Test it in the online interpreter!
Trilangle is a 2-D language inspired by Hexagony. It has its own instruction set, and two major differences when it comes to code/memory layout:
- The bounding box of the code is a triangle rather than a hexagon
- Memory is stored in a stack* rather than a grid.
The memory structure isn't a pure stack, as it's possible to look (but not write) arbitrarily far down the stack. This feature makes it Turing-complete.
When unwrapped into the triangular grid, this code is:
v j .
. ! " /
@ . ) e .
, > - . / .
. _ . . ' . .
The IP starts at the north corner, moving southwest.
For lack of a fancy tool, have a diagram I made in paint:
The IP initially follows the red path, hitting the following instructions:
'0: Push the number
0 to the stack
v: Change the direction of control flow
!: Print the number on top of the stack in decimal
): Increment the top of the stack
': Part of a "push" instruction
After hitting the partial "push" instruction, the IP walks off the edge of the board and continues one diagonal to its left -- on the green path.
0: The rest of the push instruction; pushes another
j: The indexing operator. The stack now contains two copies of the same number (1 more than the value that was printed last).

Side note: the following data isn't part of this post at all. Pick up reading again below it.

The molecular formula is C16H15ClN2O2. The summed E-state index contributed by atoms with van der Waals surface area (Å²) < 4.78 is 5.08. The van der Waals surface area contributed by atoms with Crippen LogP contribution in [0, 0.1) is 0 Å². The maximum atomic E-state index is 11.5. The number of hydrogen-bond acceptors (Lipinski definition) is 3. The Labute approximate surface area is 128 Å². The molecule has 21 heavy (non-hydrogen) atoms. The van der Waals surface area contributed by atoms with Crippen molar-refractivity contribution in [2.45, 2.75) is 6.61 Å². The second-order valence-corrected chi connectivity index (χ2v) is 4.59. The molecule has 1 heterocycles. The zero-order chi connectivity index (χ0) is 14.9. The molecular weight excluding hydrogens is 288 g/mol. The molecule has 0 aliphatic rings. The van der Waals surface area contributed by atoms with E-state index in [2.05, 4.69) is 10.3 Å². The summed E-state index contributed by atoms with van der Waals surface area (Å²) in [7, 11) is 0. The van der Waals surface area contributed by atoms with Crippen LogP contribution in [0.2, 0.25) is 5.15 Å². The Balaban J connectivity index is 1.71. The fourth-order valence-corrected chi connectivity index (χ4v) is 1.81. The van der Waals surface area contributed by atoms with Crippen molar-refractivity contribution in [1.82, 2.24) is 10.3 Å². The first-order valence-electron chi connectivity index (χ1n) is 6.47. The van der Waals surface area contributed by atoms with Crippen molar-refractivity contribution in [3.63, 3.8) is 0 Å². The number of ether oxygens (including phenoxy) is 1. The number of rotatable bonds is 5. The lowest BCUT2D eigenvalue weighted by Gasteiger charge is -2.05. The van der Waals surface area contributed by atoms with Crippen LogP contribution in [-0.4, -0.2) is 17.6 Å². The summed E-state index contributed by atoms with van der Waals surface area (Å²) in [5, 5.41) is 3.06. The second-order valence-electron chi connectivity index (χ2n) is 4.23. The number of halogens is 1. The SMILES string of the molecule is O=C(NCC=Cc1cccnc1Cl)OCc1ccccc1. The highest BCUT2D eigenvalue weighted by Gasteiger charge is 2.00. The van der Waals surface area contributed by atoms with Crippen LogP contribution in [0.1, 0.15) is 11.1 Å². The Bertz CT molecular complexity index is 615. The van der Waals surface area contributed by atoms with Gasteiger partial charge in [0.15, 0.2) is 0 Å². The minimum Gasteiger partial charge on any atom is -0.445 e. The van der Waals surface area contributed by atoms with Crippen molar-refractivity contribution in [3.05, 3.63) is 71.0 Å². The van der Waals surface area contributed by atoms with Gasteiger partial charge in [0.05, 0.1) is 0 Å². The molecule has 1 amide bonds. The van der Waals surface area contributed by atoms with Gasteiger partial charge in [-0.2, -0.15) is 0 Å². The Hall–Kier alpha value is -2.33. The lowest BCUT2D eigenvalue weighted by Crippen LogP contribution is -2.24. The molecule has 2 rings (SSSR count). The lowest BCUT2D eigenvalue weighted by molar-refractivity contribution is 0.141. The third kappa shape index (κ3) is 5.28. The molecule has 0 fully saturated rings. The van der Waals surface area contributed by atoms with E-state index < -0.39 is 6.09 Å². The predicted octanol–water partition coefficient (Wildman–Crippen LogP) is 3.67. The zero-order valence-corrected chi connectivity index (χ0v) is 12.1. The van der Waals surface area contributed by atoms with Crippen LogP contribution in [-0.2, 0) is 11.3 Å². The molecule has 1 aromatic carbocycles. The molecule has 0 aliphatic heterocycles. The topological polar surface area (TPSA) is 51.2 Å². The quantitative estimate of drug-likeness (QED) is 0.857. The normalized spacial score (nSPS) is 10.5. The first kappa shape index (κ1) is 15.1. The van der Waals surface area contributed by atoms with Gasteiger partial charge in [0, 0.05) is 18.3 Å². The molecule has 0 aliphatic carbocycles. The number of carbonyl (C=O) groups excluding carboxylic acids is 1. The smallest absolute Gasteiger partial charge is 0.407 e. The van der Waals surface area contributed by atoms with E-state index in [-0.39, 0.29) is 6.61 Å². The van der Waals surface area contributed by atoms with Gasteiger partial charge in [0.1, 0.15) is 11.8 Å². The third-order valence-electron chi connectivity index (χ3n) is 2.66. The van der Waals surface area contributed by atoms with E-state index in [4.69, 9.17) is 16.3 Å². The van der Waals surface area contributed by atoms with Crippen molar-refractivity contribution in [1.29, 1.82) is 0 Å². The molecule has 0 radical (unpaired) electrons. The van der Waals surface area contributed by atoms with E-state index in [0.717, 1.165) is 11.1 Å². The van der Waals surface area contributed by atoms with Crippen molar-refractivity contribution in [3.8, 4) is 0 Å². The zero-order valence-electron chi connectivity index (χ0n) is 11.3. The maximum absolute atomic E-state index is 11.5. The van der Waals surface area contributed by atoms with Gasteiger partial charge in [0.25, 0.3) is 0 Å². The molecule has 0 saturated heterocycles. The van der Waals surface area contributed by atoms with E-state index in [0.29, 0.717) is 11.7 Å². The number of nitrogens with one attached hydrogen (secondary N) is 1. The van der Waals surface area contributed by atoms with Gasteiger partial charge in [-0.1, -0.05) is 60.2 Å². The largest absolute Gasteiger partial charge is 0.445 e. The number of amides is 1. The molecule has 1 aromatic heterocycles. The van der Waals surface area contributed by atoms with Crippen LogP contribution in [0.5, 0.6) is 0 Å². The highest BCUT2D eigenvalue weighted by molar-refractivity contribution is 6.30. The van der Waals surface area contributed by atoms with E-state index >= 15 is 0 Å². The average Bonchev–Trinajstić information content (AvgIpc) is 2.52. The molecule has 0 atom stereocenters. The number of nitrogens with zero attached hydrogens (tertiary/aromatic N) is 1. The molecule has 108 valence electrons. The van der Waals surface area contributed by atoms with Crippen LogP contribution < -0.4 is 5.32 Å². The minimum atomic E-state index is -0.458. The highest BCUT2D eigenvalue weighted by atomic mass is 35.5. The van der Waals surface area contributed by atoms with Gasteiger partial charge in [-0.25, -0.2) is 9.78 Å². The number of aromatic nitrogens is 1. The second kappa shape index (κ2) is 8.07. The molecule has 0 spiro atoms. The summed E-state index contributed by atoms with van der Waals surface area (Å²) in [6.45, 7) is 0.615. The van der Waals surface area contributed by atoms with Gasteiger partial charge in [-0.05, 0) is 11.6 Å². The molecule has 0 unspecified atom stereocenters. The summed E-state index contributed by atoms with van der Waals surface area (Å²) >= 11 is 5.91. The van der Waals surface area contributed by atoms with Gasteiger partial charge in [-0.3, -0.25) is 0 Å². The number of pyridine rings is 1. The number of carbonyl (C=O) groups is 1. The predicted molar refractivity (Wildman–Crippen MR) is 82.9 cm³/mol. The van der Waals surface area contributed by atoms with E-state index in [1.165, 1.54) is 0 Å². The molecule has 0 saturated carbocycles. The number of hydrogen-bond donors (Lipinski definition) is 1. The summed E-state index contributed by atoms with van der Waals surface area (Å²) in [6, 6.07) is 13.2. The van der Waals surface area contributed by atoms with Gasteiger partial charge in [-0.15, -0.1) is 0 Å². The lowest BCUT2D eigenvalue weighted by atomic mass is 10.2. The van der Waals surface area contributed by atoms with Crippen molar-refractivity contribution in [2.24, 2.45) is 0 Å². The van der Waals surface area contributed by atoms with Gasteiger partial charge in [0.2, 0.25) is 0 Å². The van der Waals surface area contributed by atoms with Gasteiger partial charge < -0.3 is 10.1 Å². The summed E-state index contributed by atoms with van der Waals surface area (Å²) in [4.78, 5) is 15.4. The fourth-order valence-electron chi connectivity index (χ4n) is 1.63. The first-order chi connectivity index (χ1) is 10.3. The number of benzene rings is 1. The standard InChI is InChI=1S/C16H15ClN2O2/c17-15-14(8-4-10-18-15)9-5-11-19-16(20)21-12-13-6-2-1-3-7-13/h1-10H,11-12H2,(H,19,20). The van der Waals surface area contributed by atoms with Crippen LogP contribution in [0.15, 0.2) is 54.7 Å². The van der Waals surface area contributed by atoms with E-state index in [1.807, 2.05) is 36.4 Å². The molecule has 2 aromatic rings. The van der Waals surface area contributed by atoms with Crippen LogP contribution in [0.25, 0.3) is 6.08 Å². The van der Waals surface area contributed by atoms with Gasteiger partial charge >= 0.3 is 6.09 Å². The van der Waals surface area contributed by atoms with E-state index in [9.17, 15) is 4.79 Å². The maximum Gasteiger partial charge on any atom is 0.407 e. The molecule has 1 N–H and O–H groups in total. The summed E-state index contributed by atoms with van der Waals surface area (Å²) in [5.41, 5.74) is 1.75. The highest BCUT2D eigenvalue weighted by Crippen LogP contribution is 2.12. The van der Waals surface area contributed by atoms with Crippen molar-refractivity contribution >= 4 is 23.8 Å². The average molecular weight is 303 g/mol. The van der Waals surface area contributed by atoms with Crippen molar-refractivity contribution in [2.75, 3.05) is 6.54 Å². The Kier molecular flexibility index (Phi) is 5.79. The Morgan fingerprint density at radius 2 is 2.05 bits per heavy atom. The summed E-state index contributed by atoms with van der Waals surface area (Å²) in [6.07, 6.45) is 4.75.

"e: Push the value of the character 'e' (101 in decimal)
/: Changes the direction of control flow
.: No-op again
-: Subtract the two values on top of the stack. If the last value printed was n, the stack now contains [n+1, n-100].
>: Branch. If the value on top of the stack is positive or zero, it takes the yellow path; if the value is negative, it takes the blue path.
On the yellow path, the next instruction is
@, which terminates the program. Continuing on the blue path, the instructions are:
_: Changes the direction of control flow
,: Pop from the stack
[Run off the edge and continue on the magenta path]
A few more NOPs
/: Changes the direction of control flow again. It runs off the edge and continues at
v, where it merges with the red path.
Is this optimal?
I'm not sure. Given the number of NOPs in the code I'd be unsurprised if this can be reduced, but I don't think I can make the entire triangle smaller (reducing its side length to 6) without substantially restructuring it.